The above-described embodiments and configurations are neither complete nor exhaustive. As will be appreciated, other embodiments of the invention are possible utilizing, alone or in combination, one or more of the features set forth above or described in detail below.

BRIEF DESCRIPTION OF THE DRAWINGS

FIG. 1 is a block diagram of a contact center according to an embodiment of the present invention;

FIG. 2 is a block diagram of a server according to an embodiment of the present invention;

FIG. 3 is a flowchart depicting an operational embodiment of an agent and contact selector;

FIG. 4 is a flowchart depicting an operational embodiment of the agent and contact selector;

FIG. 5 is a flowchart depicting an operational embodiment of a customer contact audit engine; and

FIG. 6 is a block diagram of a queue according to an embodiment of the present invention.

DETAILED DESCRIPTION

The invention will be illustrated below in conjunction with an exemplary communication system. Although well suited for use with, e.g., a system having an ACD or other similar contact processing switch, the invention is not limited to use with any particular type of communication system switch or configuration of system elements. Those skilled in the art will recognize that the disclosed techniques may be used in any communication application in which it is desirable to provide improved contact processing.

FIG. 1 shows an illustrative embodiment of the present invention. A contact center 100 (which corresponds to the enterprise network) comprises a central server 110, a set of data stores or databases 114 containing contact or customer related information and other information that can enhance the value and efficiency of the contact, and a plurality of servers, namely a voice mail server 118, an Interactive Voice Response unit or IVR 122, and other servers 126, a switch 130, a plurality of working agents (not shown) operating packet-switched (first) telecommunication devices 134-1 to N (such as computer work stations or personal computers), and/or circuit-switched (second) telecommunication devices 138-1 to M, all interconnected by a local area network LAN (or wide area network WAN) 142. The servers can be connected via optional communication lines 148 to the switch 130. As will be appreciated, the other servers 126 can also include a scanner (which is normally not connected to the switch 130 or Web server), VoIP software, video contact software, voice messaging software, an IP voice server, a fax server, a web server, and an email server) and the like. The switch 130 is connected via a plurality of trunks 150 to the Public Switch Telecommunication Network or PSTN 154 and via link(s) 152 to the second telecommunication devices 138-1 to M. A gateway 158 is positioned between the server 110 and the packet-switched network 162 to process communications passing between the server 110 and the network 162.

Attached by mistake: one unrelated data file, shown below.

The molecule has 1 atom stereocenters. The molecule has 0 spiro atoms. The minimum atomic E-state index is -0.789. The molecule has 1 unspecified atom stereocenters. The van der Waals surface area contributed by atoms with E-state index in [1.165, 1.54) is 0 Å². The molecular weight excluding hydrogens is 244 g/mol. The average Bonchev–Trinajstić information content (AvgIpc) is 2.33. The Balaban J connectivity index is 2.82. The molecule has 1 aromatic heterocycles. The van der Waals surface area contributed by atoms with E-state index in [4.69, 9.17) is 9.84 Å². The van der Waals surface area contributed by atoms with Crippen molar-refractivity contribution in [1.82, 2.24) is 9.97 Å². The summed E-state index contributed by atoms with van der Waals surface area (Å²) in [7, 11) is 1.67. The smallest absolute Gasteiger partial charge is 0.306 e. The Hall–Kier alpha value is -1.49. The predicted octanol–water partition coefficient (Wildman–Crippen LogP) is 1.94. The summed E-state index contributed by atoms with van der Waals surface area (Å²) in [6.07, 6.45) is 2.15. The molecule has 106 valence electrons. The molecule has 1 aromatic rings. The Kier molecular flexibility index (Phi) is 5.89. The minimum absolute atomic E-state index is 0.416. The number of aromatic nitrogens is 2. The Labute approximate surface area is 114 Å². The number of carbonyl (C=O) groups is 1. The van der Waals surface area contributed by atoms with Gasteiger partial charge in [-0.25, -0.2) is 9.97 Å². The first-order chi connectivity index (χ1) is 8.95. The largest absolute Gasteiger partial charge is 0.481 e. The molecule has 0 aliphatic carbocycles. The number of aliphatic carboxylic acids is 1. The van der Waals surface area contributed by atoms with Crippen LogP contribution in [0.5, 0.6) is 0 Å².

The term “switch” or “server” as used herein should be understood to include a PBX, an ACD, an enterprise switch, an enterprise server, or other type of telecommunications system switch or server, as well as other types of processor-based communication control devices such as media servers, computers, adjuncts, etc. The switch 130 and/or server 110 can be any architecture for directing contacts to one or more telecommunication devices. Illustratively, the switch and/or server can be a modified form of Avaya Inc.'s Definity™ Private-Branch Exchange (PBX)-based ACD system; MultiVantage™ PBX, CRM Central 2000 Server™, Communication Manager™, S8300™ media server, and/or Avaya Interaction Center™. Typically, the switch/server is a stored-program-controlled system that conventionally includes interfaces to external communication links, a communications switching fabric, service circuits (e.g., tone generators, announcement circuits, etc.), memory for storing control programs and data, and a processor (i.e., a computer) for executing the stored control programs to control the interfaces and the fabric and to provide automatic contact-distribution functionality. The switch and/or server typically include a network interface card (not shown) to provide services to the serviced telecommunication devices. Other types of known switches and servers are well known in the art and therefore not described in detail herein.

Referring to FIG. 1, the gateway 158 can be any suitable protocol conversion device, such as Avaya Inc.'s, G700™, G600™, MCC/SCC™ media gateway and may be implemented as hardware such as via an adjunct processor (as shown) or as a chip in the server.

The first (subscriber) telecommunication devices 134-1, . . . 134-N are packet-switched and can include, for example, IP hardphones such as the Avaya Inc.'s 4600 Series IP Phones™, IP softphones such as Avaya Inc.'s IP Softphone™, Personal Digital Assistants or PDAs, Personal Computers or PCs, laptops, packet-based H.320 video phones and conferencing units, packet-based voice messaging and response units, and packet-based traditional computer telephony adjuncts.